From The New York Times, May 1st, 2017
“…The 2006 painting has become the symbol of a global initiative by the Indonesian youth wing of Nahdlatul Ulama, the largest mass Islamic organization in the world, that seeks to reinterpret Islamic law dating from the Middle Ages in ways that conform to 21st-century norms.
Among other things, it calls for a re-examination of elements of Islamic law that dictate relations between Muslims and non-Muslims, the structure of government and the proper aims and conduct of warfare.
Leaders of Nahdlatul Ulama’s youth wing, known as Ansor, say that elements of Shariah, which Muslims consider divine law, are being manipulated by groups like the Islamic State and Al Qaeda to justify terrorist attacks around the world, invoked to rally fighters to battle in the Middle East and elsewhere, and distorted by movements that seek to turn Islam into a political weapon…
…Nonetheless, some Islamic scholars and experts note that because there are so many diverging interpretations of Islamic law and the Quran, it would be difficult to reach an international consensus on reforms.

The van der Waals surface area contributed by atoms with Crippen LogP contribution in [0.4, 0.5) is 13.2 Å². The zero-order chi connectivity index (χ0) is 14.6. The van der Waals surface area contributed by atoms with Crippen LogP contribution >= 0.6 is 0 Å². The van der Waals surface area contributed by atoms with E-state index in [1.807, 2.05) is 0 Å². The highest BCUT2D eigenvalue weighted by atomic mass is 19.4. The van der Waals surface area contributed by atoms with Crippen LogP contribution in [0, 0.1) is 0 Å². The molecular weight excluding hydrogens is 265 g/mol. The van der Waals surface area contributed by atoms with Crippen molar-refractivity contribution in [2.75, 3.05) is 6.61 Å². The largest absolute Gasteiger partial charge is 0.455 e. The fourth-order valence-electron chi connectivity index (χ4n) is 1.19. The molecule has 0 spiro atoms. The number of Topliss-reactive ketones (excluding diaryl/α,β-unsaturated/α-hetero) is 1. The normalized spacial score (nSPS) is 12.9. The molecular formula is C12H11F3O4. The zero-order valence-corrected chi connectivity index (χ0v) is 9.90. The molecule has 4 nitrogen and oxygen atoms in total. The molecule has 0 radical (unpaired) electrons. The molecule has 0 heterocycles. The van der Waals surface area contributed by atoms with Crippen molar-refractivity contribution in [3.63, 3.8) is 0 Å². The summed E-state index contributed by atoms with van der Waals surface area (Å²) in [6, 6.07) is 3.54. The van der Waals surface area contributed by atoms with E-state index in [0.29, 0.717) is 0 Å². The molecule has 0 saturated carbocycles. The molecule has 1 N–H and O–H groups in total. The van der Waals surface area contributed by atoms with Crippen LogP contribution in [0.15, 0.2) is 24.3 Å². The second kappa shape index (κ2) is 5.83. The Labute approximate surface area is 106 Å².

‘There’s a whole library of interpretations of jihad — Muslims must fight non-Muslim states to expand territory, for example,” said Ruud Peters, an emeritus professor of Islamic law at the University of Amsterdam. “But since the 19th century, there have been interpretations followed by many Muslim states to only defend against attack from non-Muslim states.'”
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